Of course in our case here in America, we needn’t steal a fish or a deer and in Maine, we have more than enough wood to supply staffs for all. But still, the saying illustrates what was important to those braw, kilt-clad lads across the pond.

And speaking of all that good, wild stuff, I am everlastingly grateful to those who pioneered the art of food preservation and brought it to the current level of technology. Now, we can have wild greens, picked fresh in spring and summer, frozen and served at any time of the year. The same goes for fish and game. Vacuum-sealing machines keep air out and freshness in.          

My freezer brims with frozen goodies from the woods (or the moors, if you will), the streams, the ocean and even my own garden. And my shelves are lined with home-canned goodies, such as goosetongue and dandelions. And of course, garden stuff too goes into canning jars. I particularly enjoy my home-canned carrots.

While somewhat demanding, it was enjoyable and rewarding to gather and process all these wonderful things. And now, while reaping the fruits of my previous labor, I can relax and contemplate the wonderful blessings available to us all.

Today at noon, my meal consisted of mackerel fillets, fiddleheads and corn-on-the-cob. The mackerel were placed on ice as soon as the came off the hook, taken home, filleted and sealed in vacuum bags. The fiddleheads were given equal care and the corn was from my own garden. All in all, it was a taste of summer on a raw and dreary winter’s day.         

Now, during the holiday season, I like to mull over my blessings and give thanks for all the lovely things that the good earth provides. And likewise, I hope all readers of Wild Plants And Wooly Bears, wherever dispersed, have a chance to sit down, relax and count their blessings too.

Season’s greetings and my best wishes for a happy, safe and prosperous new year for all.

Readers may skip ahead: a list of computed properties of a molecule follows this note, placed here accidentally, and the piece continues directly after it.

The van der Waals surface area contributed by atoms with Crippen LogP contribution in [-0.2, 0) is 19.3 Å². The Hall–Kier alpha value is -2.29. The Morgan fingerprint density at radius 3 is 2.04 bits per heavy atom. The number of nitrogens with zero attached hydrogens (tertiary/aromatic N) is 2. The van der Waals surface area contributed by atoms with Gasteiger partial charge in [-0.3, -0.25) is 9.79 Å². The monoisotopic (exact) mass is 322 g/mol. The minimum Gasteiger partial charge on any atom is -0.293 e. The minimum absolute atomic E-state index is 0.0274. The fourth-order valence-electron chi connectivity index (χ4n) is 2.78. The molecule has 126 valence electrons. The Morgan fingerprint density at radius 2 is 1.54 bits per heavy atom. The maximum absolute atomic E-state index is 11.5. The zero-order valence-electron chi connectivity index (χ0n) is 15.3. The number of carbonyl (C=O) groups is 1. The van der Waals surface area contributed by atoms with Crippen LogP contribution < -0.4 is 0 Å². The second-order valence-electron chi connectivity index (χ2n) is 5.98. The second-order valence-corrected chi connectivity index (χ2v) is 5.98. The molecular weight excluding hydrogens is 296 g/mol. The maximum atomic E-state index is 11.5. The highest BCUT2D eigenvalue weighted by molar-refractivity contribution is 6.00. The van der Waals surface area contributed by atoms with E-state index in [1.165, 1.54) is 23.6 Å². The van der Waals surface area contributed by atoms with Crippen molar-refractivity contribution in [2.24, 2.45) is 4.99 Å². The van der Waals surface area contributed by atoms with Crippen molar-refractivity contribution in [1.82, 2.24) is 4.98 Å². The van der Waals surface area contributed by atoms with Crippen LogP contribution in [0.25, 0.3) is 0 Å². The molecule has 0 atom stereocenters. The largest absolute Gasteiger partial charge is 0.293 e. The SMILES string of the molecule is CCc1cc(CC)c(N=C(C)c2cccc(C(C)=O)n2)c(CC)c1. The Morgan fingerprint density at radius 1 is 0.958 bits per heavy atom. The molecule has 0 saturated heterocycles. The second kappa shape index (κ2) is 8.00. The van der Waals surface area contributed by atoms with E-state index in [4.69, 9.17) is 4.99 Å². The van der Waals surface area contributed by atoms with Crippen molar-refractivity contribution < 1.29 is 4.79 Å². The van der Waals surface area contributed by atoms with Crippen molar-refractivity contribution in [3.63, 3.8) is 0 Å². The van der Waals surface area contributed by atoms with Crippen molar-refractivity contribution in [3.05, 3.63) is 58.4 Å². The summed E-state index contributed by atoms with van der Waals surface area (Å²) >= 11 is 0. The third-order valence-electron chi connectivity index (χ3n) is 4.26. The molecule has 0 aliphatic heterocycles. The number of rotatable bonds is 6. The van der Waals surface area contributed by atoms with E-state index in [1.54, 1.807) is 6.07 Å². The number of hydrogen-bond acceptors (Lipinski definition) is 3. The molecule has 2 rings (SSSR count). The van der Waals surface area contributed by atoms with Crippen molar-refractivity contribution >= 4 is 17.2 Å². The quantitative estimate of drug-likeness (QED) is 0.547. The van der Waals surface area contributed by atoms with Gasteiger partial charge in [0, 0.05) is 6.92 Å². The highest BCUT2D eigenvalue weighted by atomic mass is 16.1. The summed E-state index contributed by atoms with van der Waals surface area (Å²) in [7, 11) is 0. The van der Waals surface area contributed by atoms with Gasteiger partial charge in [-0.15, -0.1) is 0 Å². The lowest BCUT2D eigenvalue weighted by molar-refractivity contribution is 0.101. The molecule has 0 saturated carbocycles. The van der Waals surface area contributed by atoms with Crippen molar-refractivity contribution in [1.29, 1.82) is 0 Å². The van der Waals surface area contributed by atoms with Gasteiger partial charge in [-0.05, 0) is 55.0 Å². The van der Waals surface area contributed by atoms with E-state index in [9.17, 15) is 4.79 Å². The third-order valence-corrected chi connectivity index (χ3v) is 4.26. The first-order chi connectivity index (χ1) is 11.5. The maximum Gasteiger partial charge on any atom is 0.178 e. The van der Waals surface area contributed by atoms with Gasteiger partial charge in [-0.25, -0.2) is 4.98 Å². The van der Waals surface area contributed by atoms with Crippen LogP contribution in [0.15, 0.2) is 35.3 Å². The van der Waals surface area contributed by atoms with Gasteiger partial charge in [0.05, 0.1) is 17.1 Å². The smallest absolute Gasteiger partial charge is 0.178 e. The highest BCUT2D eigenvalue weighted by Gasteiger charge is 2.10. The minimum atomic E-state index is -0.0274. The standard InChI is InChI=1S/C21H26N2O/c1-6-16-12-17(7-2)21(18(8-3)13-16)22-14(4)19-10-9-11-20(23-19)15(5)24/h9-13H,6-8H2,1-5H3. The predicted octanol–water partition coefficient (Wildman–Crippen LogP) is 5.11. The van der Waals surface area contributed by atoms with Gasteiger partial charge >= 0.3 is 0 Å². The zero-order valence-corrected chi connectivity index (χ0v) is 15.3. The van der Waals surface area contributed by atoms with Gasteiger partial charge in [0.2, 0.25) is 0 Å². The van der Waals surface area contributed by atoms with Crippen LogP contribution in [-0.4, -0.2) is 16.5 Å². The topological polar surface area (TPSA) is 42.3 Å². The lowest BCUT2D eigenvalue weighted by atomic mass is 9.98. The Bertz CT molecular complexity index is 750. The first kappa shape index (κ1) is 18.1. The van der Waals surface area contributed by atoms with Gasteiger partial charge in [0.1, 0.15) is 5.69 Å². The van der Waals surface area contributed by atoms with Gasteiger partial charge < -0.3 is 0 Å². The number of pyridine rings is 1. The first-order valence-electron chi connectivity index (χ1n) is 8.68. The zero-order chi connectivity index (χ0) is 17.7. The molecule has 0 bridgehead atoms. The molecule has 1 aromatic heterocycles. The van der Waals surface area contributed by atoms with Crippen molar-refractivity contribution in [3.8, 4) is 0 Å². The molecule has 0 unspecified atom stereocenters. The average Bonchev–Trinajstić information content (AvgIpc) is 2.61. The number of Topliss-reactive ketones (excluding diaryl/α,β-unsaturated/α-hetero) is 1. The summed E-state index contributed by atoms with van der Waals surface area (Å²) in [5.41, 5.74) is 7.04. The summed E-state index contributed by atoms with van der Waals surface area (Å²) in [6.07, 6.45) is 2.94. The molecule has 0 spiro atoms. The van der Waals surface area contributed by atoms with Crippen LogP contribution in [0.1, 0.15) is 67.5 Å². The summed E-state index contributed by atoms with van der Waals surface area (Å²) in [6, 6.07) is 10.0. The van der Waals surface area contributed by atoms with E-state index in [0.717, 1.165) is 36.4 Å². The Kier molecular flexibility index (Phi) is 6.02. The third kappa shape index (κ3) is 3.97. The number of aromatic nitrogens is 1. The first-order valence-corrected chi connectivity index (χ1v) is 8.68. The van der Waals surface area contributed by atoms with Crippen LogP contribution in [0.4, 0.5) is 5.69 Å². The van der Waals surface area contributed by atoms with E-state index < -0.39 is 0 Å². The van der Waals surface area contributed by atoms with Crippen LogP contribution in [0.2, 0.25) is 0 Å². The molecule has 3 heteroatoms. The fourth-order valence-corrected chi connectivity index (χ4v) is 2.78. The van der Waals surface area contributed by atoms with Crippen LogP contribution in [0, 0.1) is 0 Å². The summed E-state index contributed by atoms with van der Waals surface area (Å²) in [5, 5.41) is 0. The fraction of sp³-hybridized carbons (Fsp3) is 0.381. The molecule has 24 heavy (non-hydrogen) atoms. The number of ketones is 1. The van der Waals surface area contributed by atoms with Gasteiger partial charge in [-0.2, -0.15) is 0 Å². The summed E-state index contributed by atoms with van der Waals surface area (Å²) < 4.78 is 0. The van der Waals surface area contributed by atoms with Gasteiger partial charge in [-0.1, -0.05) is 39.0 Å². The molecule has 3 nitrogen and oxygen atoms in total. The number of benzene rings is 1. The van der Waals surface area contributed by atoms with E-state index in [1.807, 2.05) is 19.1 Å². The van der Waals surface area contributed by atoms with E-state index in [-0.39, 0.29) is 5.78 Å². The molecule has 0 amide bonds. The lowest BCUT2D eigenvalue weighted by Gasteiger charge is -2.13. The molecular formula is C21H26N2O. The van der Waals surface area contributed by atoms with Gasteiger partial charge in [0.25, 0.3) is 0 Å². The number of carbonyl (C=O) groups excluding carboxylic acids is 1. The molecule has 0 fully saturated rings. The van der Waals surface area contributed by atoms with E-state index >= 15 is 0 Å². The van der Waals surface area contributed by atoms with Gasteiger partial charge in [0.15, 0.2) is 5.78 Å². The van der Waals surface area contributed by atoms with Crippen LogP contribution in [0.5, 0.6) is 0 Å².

Saturday, December 15, 2012

Silent Killers

A silent killer stalks our woods and fields, meadows and hedgerows. It strikes quickly and efficiently and shows no mercy. Its predations account for a near-mass slaughter of certain native creatures. This is an introduced predator and we introduced it. And we bear responsibility for its existence.

By now I can hear readers thinking, “Oh, my, what terrible creature might this be?” Well, the answer may come as a surprise. The introduced predator is the common housecat, gone wild. The feral cat population continues to swell as the exurban push continues.

With every new house that sprouts up on formally wild land or agricultural land that was sold out of inability to pay continually-rising property taxes, the number of housecats roaming those places increases exponentially. And when that happens, the number of native bird and small mammal species diminishes accordingly.

My interest in this topic was piqued by the decreasing number of ruffed grouse, woodcock and also, snowshoe hares on my woodland property. It took me a while to figure out what the problem was. I blamed fishers, weasels, foxes, bobcats and coyotes. But coyotes don’t catch too many game birds. They instead, concentrate upon small mammals. And while coyotes are a relative newcomer to these parts, foxes, bobcats and the rest were here well before we were. Something different had to account for the sudden slackening in small game and game bird numbers.

And that something was housecats. As more and more people moved out my way (a large agricultural landowner had gone out of business and subdivided their land…after cutting all the useful timber), I began seeing more and more housecats in the woods. And only shortly thereafter, the small game population went south.

In addition to the heavy toll these feral cats take on small game, they also kill songbirds. I can no longer maintain a bird feeder, since these cats hide in nearby bushes, patiently waiting to leap on any ground-feeding bird that might chance to pick up a sunflower seed that had dropped to the ground.